In the same way, the iMonk reminds me that I, too, am a loser. Not in the pop culture sense but in a much different sense. He does this in a letter to Ted Haggard.

By the way, just because I'm a loser doesn't mean I'm lost. It merely means what the iMonk says it means...

You’ve been given a great gift in your honest struggle and confession of being a loser. You’re on the way. You’re on the road. Don’t whine about it. Don’t make the mistake of seeing the broad evangelical Disneyland as your destination. You’re at that point where George Bailey stood on the bridge. You can despair….and jump. Or you can know that God has sent his hope, love and good news to you in a barn, where shepherds worship in tearful silence; where a man receives a gift he never created; where a virgin says yes even to the unthinkable that grace can do the impossible.

Go there, Ted. Find that place. Go as a struggler, a loser, one with nothing. Go and know that this, and all it means and will ever mean, is for you. For you….a savior. A savior of strugglers, losers and worse.

It makes me feel good to be in the company of so many losers. Although my counselor would disagree with that concept, that I'm a loser because, after all, God made me and God don't make junk, I do agree with it to an extent. Admitting it brings me to a place where God can finally work with me and within me to make me the me He wanted me to be when He made me in the first place.

Clear as mud?

Of course it is!

That's all for now.


Thursday, December 11, 2008

Letter to my Son

My son turns 16 today. When he turned 13, I wrote him a letter explaining what was probably going to transpire of the next few years. When he turns 18, I'll write him another letter and probably again when he turns 21. Here's the letter I just wrote him:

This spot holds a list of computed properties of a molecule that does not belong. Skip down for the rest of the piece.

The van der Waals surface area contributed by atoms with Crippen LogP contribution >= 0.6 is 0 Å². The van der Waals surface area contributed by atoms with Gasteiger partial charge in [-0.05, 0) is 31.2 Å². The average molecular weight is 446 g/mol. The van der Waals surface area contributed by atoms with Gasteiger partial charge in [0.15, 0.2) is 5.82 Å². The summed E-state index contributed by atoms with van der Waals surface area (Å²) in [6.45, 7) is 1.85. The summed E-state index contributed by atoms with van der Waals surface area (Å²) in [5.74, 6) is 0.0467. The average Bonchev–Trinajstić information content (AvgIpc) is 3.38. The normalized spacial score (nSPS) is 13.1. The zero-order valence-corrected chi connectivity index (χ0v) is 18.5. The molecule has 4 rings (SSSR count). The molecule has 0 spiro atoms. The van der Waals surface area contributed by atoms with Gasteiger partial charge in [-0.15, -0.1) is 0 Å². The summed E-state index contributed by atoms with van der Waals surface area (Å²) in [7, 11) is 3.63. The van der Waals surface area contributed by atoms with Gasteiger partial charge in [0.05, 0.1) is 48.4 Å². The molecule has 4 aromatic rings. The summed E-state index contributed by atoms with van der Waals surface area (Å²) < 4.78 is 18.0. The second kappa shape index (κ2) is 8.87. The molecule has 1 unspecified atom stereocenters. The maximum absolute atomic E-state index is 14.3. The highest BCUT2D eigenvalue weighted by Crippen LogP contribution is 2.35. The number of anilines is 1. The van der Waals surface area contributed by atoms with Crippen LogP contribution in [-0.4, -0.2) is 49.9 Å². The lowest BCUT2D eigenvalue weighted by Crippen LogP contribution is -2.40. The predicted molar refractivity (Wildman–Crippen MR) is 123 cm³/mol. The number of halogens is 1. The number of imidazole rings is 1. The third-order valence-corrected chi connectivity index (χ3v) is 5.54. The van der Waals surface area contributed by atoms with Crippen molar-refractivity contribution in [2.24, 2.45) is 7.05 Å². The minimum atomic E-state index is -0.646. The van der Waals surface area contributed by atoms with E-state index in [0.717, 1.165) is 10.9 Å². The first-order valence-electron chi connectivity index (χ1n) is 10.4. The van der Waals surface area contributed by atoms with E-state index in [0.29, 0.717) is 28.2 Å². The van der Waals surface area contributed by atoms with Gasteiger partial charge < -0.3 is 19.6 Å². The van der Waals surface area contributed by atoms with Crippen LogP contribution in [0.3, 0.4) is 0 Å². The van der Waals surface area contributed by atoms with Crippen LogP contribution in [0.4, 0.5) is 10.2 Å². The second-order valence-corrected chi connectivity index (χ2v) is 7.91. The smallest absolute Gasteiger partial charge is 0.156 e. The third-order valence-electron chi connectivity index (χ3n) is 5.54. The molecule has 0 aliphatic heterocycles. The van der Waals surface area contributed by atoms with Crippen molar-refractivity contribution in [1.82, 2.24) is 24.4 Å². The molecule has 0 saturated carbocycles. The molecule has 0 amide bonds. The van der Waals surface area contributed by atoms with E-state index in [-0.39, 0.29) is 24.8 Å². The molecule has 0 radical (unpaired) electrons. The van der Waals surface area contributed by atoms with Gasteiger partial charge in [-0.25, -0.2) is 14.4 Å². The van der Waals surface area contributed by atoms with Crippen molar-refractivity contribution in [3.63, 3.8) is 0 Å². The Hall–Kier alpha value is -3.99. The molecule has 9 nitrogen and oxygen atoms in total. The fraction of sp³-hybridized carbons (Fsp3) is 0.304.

December 11, 2008

Dear Matt,

Wow…16 years old!

You are halfway through your teens.
You are halfway through High School.
You have two more years until you’re old enough to vote and be drafted but not old enough to buy beer!

A lot has changed since my last letter to you when you were 13. Some of the things I told you would happen have happened and some are still waiting to happen. You’re hair is longer, your taste in music has changed, you have a girlfriend who is also your friend (the best way to go!) your voice is changing, you’re taller than everyone else in the house and you are beginning to drive!

There have been some rough patches in the last three years but those were to be expected. Your Mom is having a tough time with it so I think it would be best if you were a little more sensitive to her feelings. As for me, I see it as all part of growing up. You have two parents who love you very much and want the best for you. Sometimes what we want and how we go about it can conflict with what you want and how you go about it. But I think in the end we both want the same thing; for you to be a well-balanced adult at the end of all of this.

Your thinking is becoming more abstract. You are beginning to formulate ideas and thoughts about life, the universe and everything and sometimes those thoughts and ideas might be different than what your parents and teachers believe. The goal here is to make sure that what you believe is good and true. Continued time in the Bible, talking with God, talking with Godly people you trust (other than your parents) is always a good thing. It can help you discern that which may be potentially harmful to you and that which may bring you joy to your life.

I know sometimes you think your Mom and I have no idea what’s going on in your life or what you’re feeling or how things are different for you. You’re probably right. But don’t discount the fact that we’ve “been there, done that, got the t-shirt” or the fact that we’ve been around teenagers for many, many years. Your life, in this day and age, is so much different than ours was 25 years ago. But in the same way, we faced many of the same things you do, just in a different context. So we “feel your pain” so to speak and sometimes we don’t.